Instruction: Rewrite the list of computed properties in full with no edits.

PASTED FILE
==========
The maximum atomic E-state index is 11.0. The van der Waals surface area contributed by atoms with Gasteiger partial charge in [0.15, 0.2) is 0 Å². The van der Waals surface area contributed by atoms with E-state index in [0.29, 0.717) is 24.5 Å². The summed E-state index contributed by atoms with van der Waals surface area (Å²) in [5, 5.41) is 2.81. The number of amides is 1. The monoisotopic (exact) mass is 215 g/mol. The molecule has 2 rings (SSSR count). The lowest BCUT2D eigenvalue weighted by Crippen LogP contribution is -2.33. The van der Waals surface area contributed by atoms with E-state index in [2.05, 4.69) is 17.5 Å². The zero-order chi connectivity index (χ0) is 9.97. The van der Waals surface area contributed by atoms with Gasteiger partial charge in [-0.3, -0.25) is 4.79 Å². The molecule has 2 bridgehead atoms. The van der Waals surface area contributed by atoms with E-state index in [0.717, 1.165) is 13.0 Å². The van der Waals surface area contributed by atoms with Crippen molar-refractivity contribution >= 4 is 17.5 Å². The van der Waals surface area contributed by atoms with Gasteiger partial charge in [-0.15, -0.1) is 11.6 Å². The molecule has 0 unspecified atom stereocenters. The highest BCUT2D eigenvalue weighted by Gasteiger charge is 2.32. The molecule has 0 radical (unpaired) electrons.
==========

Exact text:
The maximum atomic E-state index is 11.0. The van der Waals surface area contributed by atoms with Gasteiger partial charge in [0.15, 0.2) is 0 Å². The van der Waals surface area contributed by atoms with E-state index in [0.29, 0.717) is 24.5 Å². The summed E-state index contributed by atoms with van der Waals surface area (Å²) in [5, 5.41) is 2.81. The number of amides is 1. The monoisotopic (exact) mass is 215 g/mol. The molecule has 2 rings (SSSR count). The lowest BCUT2D eigenvalue weighted by Crippen LogP contribution is -2.33. The van der Waals surface area contributed by atoms with E-state index in [2.05, 4.69) is 17.5 Å². The zero-order chi connectivity index (χ0) is 9.97. The van der Waals surface area contributed by atoms with Gasteiger partial charge in [-0.3, -0.25) is 4.79 Å². The molecule has 2 bridgehead atoms. The van der Waals surface area contributed by atoms with E-state index in [0.717, 1.165) is 13.0 Å². The van der Waals surface area contributed by atoms with Crippen molar-refractivity contribution >= 4 is 17.5 Å². The van der Waals surface area contributed by atoms with Gasteiger partial charge in [-0.15, -0.1) is 11.6 Å². The molecule has 0 unspecified atom stereocenters. The highest BCUT2D eigenvalue weighted by Gasteiger charge is 2.32. The molecule has 0 radical (unpaired) electrons.